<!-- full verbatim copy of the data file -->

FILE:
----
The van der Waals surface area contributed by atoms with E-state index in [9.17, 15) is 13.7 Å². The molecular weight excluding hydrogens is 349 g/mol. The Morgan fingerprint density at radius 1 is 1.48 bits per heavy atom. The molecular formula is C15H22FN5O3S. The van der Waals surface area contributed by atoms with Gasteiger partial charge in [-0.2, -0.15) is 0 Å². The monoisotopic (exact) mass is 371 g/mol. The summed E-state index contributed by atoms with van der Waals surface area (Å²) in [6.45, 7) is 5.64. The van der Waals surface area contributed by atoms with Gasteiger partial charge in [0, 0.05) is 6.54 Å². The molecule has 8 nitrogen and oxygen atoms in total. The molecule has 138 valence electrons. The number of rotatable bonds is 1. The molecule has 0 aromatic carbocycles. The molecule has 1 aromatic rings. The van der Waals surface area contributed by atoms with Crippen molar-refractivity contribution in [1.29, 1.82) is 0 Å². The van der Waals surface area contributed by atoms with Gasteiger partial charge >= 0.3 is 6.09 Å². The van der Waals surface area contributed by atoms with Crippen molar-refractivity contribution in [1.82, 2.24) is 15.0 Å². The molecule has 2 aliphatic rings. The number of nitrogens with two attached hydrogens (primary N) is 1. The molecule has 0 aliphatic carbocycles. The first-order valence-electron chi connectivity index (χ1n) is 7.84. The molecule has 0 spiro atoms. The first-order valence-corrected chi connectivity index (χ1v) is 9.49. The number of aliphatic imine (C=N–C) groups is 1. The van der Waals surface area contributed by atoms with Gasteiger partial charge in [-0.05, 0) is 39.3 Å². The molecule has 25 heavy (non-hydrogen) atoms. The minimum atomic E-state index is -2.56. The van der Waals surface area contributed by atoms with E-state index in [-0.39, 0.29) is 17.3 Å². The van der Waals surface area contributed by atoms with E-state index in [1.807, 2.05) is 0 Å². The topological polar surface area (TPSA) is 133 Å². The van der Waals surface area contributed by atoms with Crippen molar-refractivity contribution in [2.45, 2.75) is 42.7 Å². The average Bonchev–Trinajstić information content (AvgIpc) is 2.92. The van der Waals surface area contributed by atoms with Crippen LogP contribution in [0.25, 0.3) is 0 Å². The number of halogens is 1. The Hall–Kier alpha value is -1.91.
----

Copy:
The van der Waals surface area contributed by atoms with E-state index in [9.17, 15) is 13.7 Å². The molecular weight excluding hydrogens is 349 g/mol. The Morgan fingerprint density at radius 1 is 1.48 bits per heavy atom. The molecular formula is C15H22FN5O3S. The van der Waals surface area contributed by atoms with Gasteiger partial charge in [-0.2, -0.15) is 0 Å². The monoisotopic (exact) mass is 371 g/mol. The summed E-state index contributed by atoms with van der Waals surface area (Å²) in [6.45, 7) is 5.64. The van der Waals surface area contributed by atoms with Gasteiger partial charge in [0, 0.05) is 6.54 Å². The molecule has 8 nitrogen and oxygen atoms in total. The molecule has 138 valence electrons. The number of rotatable bonds is 1. The molecule has 0 aromatic carbocycles. The molecule has 1 aromatic rings. The van der Waals surface area contributed by atoms with Crippen molar-refractivity contribution in [1.29, 1.82) is 0 Å². The van der Waals surface area contributed by atoms with Gasteiger partial charge >= 0.3 is 6.09 Å². The van der Waals surface area contributed by atoms with Crippen molar-refractivity contribution in [1.82, 2.24) is 15.0 Å². The molecule has 2 aliphatic rings. The number of nitrogens with two attached hydrogens (primary N) is 1. The molecule has 0 aliphatic carbocycles. The first-order valence-electron chi connectivity index (χ1n) is 7.84. The molecule has 0 spiro atoms. The first-order valence-corrected chi connectivity index (χ1v) is 9.49. The number of aliphatic imine (C=N–C) groups is 1. The van der Waals surface area contributed by atoms with Gasteiger partial charge in [-0.05, 0) is 39.3 Å². The molecule has 25 heavy (non-hydrogen) atoms. The minimum atomic E-state index is -2.56. The van der Waals surface area contributed by atoms with E-state index in [-0.39, 0.29) is 17.3 Å². The van der Waals surface area contributed by atoms with E-state index in [1.807, 2.05) is 0 Å². The topological polar surface area (TPSA) is 133 Å². The van der Waals surface area contributed by atoms with Crippen molar-refractivity contribution in [2.45, 2.75) is 42.7 Å². The average Bonchev–Trinajstić information content (AvgIpc) is 2.92. The van der Waals surface area contributed by atoms with Crippen LogP contribution in [0.25, 0.3) is 0 Å². The number of halogens is 1. The Hall–Kier alpha value is -1.91.